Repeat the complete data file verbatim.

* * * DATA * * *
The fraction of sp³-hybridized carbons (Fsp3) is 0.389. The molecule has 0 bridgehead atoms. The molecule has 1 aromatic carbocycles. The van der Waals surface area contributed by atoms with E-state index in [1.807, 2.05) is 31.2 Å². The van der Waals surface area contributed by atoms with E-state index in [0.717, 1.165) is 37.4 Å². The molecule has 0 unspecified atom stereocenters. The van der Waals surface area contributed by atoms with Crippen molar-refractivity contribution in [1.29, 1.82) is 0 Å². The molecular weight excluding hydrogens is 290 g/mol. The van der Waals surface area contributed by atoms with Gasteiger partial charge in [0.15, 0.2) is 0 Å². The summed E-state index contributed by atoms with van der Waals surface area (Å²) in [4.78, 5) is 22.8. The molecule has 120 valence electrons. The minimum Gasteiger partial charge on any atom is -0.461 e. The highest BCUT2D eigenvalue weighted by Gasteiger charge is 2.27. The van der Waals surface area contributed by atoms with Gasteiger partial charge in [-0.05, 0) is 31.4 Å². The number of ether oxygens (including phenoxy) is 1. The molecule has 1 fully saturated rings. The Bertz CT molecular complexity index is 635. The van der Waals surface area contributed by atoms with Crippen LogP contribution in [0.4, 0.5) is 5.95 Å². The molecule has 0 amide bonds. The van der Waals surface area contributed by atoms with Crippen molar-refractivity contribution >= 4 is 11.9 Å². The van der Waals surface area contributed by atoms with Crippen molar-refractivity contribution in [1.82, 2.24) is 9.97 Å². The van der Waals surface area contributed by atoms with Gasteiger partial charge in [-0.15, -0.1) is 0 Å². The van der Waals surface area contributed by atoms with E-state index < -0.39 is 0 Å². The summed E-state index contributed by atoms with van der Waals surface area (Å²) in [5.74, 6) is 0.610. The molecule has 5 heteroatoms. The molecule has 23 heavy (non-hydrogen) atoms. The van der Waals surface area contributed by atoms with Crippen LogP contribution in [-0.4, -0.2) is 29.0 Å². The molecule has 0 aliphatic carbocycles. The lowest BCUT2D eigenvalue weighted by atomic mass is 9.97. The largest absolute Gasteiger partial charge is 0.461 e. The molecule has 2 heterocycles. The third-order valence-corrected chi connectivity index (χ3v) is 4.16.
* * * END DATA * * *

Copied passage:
The fraction of sp³-hybridized carbons (Fsp3) is 0.389. The molecule has 0 bridgehead atoms. The molecule has 1 aromatic carbocycles. The van der Waals surface area contributed by atoms with E-state index in [1.807, 2.05) is 31.2 Å². The van der Waals surface area contributed by atoms with E-state index in [0.717, 1.165) is 37.4 Å². The molecule has 0 unspecified atom stereocenters. The van der Waals surface area contributed by atoms with Crippen molar-refractivity contribution in [1.29, 1.82) is 0 Å². The molecular weight excluding hydrogens is 290 g/mol. The van der Waals surface area contributed by atoms with Gasteiger partial charge in [0.15, 0.2) is 0 Å². The summed E-state index contributed by atoms with van der Waals surface area (Å²) in [4.78, 5) is 22.8. The molecule has 120 valence electrons. The minimum Gasteiger partial charge on any atom is -0.461 e. The highest BCUT2D eigenvalue weighted by Gasteiger charge is 2.27. The van der Waals surface area contributed by atoms with Gasteiger partial charge in [-0.05, 0) is 31.4 Å². The number of ether oxygens (including phenoxy) is 1. The molecule has 1 fully saturated rings. The Bertz CT molecular complexity index is 635. The van der Waals surface area contributed by atoms with Crippen LogP contribution in [0.4, 0.5) is 5.95 Å². The molecule has 0 amide bonds. The van der Waals surface area contributed by atoms with Crippen molar-refractivity contribution >= 4 is 11.9 Å². The van der Waals surface area contributed by atoms with Crippen molar-refractivity contribution in [1.82, 2.24) is 9.97 Å². The van der Waals surface area contributed by atoms with Gasteiger partial charge in [-0.15, -0.1) is 0 Å². The van der Waals surface area contributed by atoms with E-state index < -0.39 is 0 Å². The summed E-state index contributed by atoms with van der Waals surface area (Å²) in [5.74, 6) is 0.610. The molecule has 5 heteroatoms. The molecule has 23 heavy (non-hydrogen) atoms. The van der Waals surface area contributed by atoms with Crippen LogP contribution in [-0.4, -0.2) is 29.0 Å². The molecule has 0 aliphatic carbocycles. The lowest BCUT2D eigenvalue weighted by atomic mass is 9.97. The largest absolute Gasteiger partial charge is 0.461 e. The molecule has 2 heterocycles. The third-order valence-corrected chi connectivity index (χ3v) is 4.16.